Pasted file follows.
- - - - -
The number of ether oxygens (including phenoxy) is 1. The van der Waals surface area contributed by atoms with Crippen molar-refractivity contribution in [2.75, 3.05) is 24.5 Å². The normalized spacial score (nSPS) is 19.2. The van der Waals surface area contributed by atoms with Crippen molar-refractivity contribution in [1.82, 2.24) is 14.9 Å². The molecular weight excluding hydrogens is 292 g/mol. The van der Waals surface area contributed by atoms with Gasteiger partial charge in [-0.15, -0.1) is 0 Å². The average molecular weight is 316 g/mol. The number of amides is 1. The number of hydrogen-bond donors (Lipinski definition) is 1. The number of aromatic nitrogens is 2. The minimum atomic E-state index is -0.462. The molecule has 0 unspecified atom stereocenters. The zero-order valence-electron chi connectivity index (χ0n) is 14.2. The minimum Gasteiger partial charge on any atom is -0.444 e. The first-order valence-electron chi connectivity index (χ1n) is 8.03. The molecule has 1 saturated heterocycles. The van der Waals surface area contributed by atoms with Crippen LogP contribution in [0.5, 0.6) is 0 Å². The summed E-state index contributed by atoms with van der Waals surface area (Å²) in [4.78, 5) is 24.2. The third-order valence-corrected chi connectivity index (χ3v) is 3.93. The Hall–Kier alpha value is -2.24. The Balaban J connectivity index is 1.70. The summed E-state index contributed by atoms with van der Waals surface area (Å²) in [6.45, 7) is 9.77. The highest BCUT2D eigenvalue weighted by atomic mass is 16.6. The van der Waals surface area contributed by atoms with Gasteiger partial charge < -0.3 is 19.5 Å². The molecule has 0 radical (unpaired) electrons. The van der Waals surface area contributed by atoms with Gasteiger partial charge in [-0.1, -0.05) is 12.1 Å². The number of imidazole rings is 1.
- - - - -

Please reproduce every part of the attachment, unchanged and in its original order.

The number of ether oxygens (including phenoxy) is 1. The van der Waals surface area contributed by atoms with Crippen molar-refractivity contribution in [2.75, 3.05) is 24.5 Å². The normalized spacial score (nSPS) is 19.2. The van der Waals surface area contributed by atoms with Crippen molar-refractivity contribution in [1.82, 2.24) is 14.9 Å². The molecular weight excluding hydrogens is 292 g/mol. The van der Waals surface area contributed by atoms with Gasteiger partial charge in [-0.15, -0.1) is 0 Å². The average molecular weight is 316 g/mol. The number of amides is 1. The number of hydrogen-bond donors (Lipinski definition) is 1. The number of aromatic nitrogens is 2. The minimum atomic E-state index is -0.462. The molecule has 0 unspecified atom stereocenters. The zero-order valence-electron chi connectivity index (χ0n) is 14.2. The minimum Gasteiger partial charge on any atom is -0.444 e. The first-order valence-electron chi connectivity index (χ1n) is 8.03. The molecule has 1 saturated heterocycles. The van der Waals surface area contributed by atoms with Crippen LogP contribution in [0.5, 0.6) is 0 Å². The summed E-state index contributed by atoms with van der Waals surface area (Å²) in [4.78, 5) is 24.2. The third-order valence-corrected chi connectivity index (χ3v) is 3.93. The Hall–Kier alpha value is -2.24. The Balaban J connectivity index is 1.70. The summed E-state index contributed by atoms with van der Waals surface area (Å²) in [6.45, 7) is 9.77. The highest BCUT2D eigenvalue weighted by atomic mass is 16.6. The van der Waals surface area contributed by atoms with Gasteiger partial charge < -0.3 is 19.5 Å². The molecule has 0 radical (unpaired) electrons. The van der Waals surface area contributed by atoms with Gasteiger partial charge in [-0.1, -0.05) is 12.1 Å². The number of imidazole rings is 1.